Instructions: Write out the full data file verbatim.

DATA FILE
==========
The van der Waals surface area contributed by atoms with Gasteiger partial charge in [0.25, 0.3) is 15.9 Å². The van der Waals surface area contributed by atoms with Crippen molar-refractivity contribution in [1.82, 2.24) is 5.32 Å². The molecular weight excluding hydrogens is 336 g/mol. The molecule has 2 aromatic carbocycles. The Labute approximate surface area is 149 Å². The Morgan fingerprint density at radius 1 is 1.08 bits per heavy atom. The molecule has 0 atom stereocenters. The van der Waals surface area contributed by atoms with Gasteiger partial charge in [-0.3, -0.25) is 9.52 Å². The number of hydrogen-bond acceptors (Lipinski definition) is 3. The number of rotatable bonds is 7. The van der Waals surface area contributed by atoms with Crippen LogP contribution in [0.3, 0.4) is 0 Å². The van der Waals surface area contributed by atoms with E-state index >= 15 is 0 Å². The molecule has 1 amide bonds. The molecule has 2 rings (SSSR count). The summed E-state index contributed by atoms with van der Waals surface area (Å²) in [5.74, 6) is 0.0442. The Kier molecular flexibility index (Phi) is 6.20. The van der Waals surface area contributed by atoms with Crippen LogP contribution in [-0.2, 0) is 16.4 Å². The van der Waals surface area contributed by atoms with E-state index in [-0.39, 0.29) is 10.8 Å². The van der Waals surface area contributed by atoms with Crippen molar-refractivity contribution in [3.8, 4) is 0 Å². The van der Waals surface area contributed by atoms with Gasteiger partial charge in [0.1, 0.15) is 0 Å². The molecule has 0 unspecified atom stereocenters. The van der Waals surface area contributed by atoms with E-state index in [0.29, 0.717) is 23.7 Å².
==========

The van der Waals surface area contributed by atoms with Gasteiger partial charge in [0.25, 0.3) is 15.9 Å². The van der Waals surface area contributed by atoms with Crippen molar-refractivity contribution in [1.82, 2.24) is 5.32 Å². The molecular weight excluding hydrogens is 336 g/mol. The molecule has 2 aromatic carbocycles. The Labute approximate surface area is 149 Å². The Morgan fingerprint density at radius 1 is 1.08 bits per heavy atom. The molecule has 0 atom stereocenters. The van der Waals surface area contributed by atoms with Gasteiger partial charge in [-0.3, -0.25) is 9.52 Å². The number of hydrogen-bond acceptors (Lipinski definition) is 3. The number of rotatable bonds is 7. The van der Waals surface area contributed by atoms with Crippen LogP contribution in [0.3, 0.4) is 0 Å². The van der Waals surface area contributed by atoms with E-state index >= 15 is 0 Å². The molecule has 1 amide bonds. The molecule has 2 rings (SSSR count). The summed E-state index contributed by atoms with van der Waals surface area (Å²) in [5.74, 6) is 0.0442. The Kier molecular flexibility index (Phi) is 6.20. The van der Waals surface area contributed by atoms with Crippen LogP contribution in [-0.2, 0) is 16.4 Å². The van der Waals surface area contributed by atoms with E-state index in [-0.39, 0.29) is 10.8 Å². The van der Waals surface area contributed by atoms with Crippen molar-refractivity contribution in [3.8, 4) is 0 Å². The van der Waals surface area contributed by atoms with Gasteiger partial charge in [0.1, 0.15) is 0 Å². The molecule has 0 unspecified atom stereocenters. The van der Waals surface area contributed by atoms with E-state index in [0.29, 0.717) is 23.7 Å².